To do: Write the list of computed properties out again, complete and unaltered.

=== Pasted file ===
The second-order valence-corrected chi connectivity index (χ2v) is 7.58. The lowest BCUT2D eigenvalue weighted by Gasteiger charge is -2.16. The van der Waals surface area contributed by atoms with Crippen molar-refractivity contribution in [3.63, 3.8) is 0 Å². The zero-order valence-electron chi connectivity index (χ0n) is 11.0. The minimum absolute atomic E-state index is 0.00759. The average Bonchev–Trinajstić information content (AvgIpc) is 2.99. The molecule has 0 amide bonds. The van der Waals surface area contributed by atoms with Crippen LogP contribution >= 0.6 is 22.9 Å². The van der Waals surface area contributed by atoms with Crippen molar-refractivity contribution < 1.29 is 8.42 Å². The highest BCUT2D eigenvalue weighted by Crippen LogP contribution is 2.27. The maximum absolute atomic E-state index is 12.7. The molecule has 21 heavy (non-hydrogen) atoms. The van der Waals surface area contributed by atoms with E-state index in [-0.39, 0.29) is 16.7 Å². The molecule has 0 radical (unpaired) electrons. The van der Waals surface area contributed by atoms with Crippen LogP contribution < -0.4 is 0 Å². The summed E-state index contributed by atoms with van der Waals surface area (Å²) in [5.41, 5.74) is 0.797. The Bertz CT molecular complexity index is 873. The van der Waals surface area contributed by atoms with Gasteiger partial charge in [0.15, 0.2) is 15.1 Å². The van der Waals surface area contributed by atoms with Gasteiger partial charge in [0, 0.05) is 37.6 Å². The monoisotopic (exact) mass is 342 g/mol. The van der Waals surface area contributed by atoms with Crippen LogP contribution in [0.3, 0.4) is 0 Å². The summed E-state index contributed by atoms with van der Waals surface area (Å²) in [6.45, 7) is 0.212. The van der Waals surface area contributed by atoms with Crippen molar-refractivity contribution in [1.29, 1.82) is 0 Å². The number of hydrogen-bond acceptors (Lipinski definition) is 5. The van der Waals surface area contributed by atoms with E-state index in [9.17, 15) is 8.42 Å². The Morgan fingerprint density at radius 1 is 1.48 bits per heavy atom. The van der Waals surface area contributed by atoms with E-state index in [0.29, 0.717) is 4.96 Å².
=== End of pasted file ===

The second-order valence-corrected chi connectivity index (χ2v) is 7.58. The lowest BCUT2D eigenvalue weighted by Gasteiger charge is -2.16. The van der Waals surface area contributed by atoms with Crippen molar-refractivity contribution in [3.63, 3.8) is 0 Å². The zero-order valence-electron chi connectivity index (χ0n) is 11.0. The minimum absolute atomic E-state index is 0.00759. The average Bonchev–Trinajstić information content (AvgIpc) is 2.99. The molecule has 0 amide bonds. The van der Waals surface area contributed by atoms with Crippen LogP contribution >= 0.6 is 22.9 Å². The van der Waals surface area contributed by atoms with Crippen molar-refractivity contribution < 1.29 is 8.42 Å². The highest BCUT2D eigenvalue weighted by Crippen LogP contribution is 2.27. The maximum absolute atomic E-state index is 12.7. The molecule has 21 heavy (non-hydrogen) atoms. The van der Waals surface area contributed by atoms with E-state index in [-0.39, 0.29) is 16.7 Å². The molecule has 0 radical (unpaired) electrons. The van der Waals surface area contributed by atoms with Crippen LogP contribution < -0.4 is 0 Å². The summed E-state index contributed by atoms with van der Waals surface area (Å²) in [5.41, 5.74) is 0.797. The Bertz CT molecular complexity index is 873. The van der Waals surface area contributed by atoms with Gasteiger partial charge in [0.15, 0.2) is 15.1 Å². The van der Waals surface area contributed by atoms with Gasteiger partial charge in [0, 0.05) is 37.6 Å². The monoisotopic (exact) mass is 342 g/mol. The van der Waals surface area contributed by atoms with Crippen LogP contribution in [0.3, 0.4) is 0 Å². The summed E-state index contributed by atoms with van der Waals surface area (Å²) in [6.45, 7) is 0.212. The van der Waals surface area contributed by atoms with Crippen molar-refractivity contribution in [1.29, 1.82) is 0 Å². The number of hydrogen-bond acceptors (Lipinski definition) is 5. The van der Waals surface area contributed by atoms with E-state index in [9.17, 15) is 8.42 Å². The Morgan fingerprint density at radius 1 is 1.48 bits per heavy atom. The van der Waals surface area contributed by atoms with E-state index in [0.29, 0.717) is 4.96 Å².